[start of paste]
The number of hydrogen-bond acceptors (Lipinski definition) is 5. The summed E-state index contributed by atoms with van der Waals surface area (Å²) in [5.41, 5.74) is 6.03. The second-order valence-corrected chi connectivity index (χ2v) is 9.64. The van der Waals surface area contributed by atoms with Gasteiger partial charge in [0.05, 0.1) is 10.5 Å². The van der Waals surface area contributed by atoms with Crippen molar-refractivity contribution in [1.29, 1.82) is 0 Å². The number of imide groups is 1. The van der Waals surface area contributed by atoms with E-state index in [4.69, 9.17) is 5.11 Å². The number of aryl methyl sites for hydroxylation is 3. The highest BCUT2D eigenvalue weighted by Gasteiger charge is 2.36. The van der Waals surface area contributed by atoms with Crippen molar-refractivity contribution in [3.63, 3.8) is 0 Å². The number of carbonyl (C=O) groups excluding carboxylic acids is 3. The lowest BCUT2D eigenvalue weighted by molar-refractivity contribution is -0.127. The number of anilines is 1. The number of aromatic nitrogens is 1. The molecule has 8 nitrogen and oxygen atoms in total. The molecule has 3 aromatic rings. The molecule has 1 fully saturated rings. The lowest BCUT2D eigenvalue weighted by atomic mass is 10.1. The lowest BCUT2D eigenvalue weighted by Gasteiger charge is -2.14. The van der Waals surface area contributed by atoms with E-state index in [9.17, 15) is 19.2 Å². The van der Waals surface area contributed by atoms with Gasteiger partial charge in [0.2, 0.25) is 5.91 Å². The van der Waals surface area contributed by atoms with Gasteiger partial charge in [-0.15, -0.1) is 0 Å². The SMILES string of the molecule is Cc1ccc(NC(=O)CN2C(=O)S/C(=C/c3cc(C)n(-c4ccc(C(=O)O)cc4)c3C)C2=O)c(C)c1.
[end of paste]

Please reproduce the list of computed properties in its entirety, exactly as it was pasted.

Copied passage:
The number of hydrogen-bond acceptors (Lipinski definition) is 5. The summed E-state index contributed by atoms with van der Waals surface area (Å²) in [5.41, 5.74) is 6.03. The second-order valence-corrected chi connectivity index (χ2v) is 9.64. The van der Waals surface area contributed by atoms with Gasteiger partial charge in [0.05, 0.1) is 10.5 Å². The van der Waals surface area contributed by atoms with Crippen molar-refractivity contribution in [1.29, 1.82) is 0 Å². The number of imide groups is 1. The van der Waals surface area contributed by atoms with E-state index in [4.69, 9.17) is 5.11 Å². The number of aryl methyl sites for hydroxylation is 3. The highest BCUT2D eigenvalue weighted by Gasteiger charge is 2.36. The van der Waals surface area contributed by atoms with Crippen molar-refractivity contribution in [3.63, 3.8) is 0 Å². The number of carbonyl (C=O) groups excluding carboxylic acids is 3. The lowest BCUT2D eigenvalue weighted by molar-refractivity contribution is -0.127. The number of anilines is 1. The number of aromatic nitrogens is 1. The molecule has 8 nitrogen and oxygen atoms in total. The molecule has 3 aromatic rings. The molecule has 1 fully saturated rings. The lowest BCUT2D eigenvalue weighted by atomic mass is 10.1. The lowest BCUT2D eigenvalue weighted by Gasteiger charge is -2.14. The van der Waals surface area contributed by atoms with E-state index in [9.17, 15) is 19.2 Å². The van der Waals surface area contributed by atoms with Gasteiger partial charge in [0.2, 0.25) is 5.91 Å². The van der Waals surface area contributed by atoms with Gasteiger partial charge in [-0.15, -0.1) is 0 Å². The SMILES string of the molecule is Cc1ccc(NC(=O)CN2C(=O)S/C(=C/c3cc(C)n(-c4ccc(C(=O)O)cc4)c3C)C2=O)c(C)c1.